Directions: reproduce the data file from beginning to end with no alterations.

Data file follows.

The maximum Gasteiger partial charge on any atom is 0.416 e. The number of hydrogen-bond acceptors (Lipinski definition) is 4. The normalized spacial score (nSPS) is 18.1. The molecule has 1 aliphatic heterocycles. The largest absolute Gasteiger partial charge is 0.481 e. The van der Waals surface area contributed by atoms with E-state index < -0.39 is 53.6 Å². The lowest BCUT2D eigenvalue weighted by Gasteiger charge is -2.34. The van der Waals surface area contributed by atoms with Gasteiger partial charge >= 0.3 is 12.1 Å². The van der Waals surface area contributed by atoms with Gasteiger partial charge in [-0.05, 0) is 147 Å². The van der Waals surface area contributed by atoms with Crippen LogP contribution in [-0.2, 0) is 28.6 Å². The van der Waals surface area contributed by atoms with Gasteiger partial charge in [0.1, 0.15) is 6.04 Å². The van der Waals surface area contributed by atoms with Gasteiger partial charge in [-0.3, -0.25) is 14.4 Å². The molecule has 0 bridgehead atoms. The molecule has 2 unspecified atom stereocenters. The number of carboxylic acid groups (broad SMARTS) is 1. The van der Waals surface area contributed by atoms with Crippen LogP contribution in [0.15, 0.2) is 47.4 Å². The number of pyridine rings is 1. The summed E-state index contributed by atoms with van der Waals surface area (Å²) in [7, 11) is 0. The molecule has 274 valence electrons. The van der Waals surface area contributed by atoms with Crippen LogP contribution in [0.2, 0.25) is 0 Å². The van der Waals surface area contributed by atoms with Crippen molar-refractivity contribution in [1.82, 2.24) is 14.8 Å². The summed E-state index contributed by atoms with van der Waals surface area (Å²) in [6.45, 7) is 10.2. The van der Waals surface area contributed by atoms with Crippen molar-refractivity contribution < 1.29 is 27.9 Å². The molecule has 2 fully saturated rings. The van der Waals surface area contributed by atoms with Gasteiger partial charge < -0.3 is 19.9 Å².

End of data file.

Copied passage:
The maximum Gasteiger partial charge on any atom is 0.416 e. The number of hydrogen-bond acceptors (Lipinski definition) is 4. The normalized spacial score (nSPS) is 18.1. The molecule has 1 aliphatic heterocycles. The largest absolute Gasteiger partial charge is 0.481 e. The van der Waals surface area contributed by atoms with E-state index < -0.39 is 53.6 Å². The lowest BCUT2D eigenvalue weighted by Gasteiger charge is -2.34. The van der Waals surface area contributed by atoms with Gasteiger partial charge >= 0.3 is 12.1 Å². The van der Waals surface area contributed by atoms with Gasteiger partial charge in [-0.05, 0) is 147 Å². The van der Waals surface area contributed by atoms with Crippen LogP contribution in [-0.2, 0) is 28.6 Å². The van der Waals surface area contributed by atoms with Gasteiger partial charge in [0.1, 0.15) is 6.04 Å². The van der Waals surface area contributed by atoms with Gasteiger partial charge in [-0.3, -0.25) is 14.4 Å². The molecule has 0 bridgehead atoms. The molecule has 2 unspecified atom stereocenters. The number of carboxylic acid groups (broad SMARTS) is 1. The van der Waals surface area contributed by atoms with Crippen LogP contribution in [0.15, 0.2) is 47.4 Å². The number of pyridine rings is 1. The summed E-state index contributed by atoms with van der Waals surface area (Å²) in [7, 11) is 0. The molecule has 274 valence electrons. The van der Waals surface area contributed by atoms with Crippen LogP contribution in [0.2, 0.25) is 0 Å². The van der Waals surface area contributed by atoms with Crippen molar-refractivity contribution in [1.82, 2.24) is 14.8 Å². The summed E-state index contributed by atoms with van der Waals surface area (Å²) in [6.45, 7) is 10.2. The van der Waals surface area contributed by atoms with Crippen molar-refractivity contribution < 1.29 is 27.9 Å². The molecule has 2 fully saturated rings. The van der Waals surface area contributed by atoms with Gasteiger partial charge < -0.3 is 19.9 Å².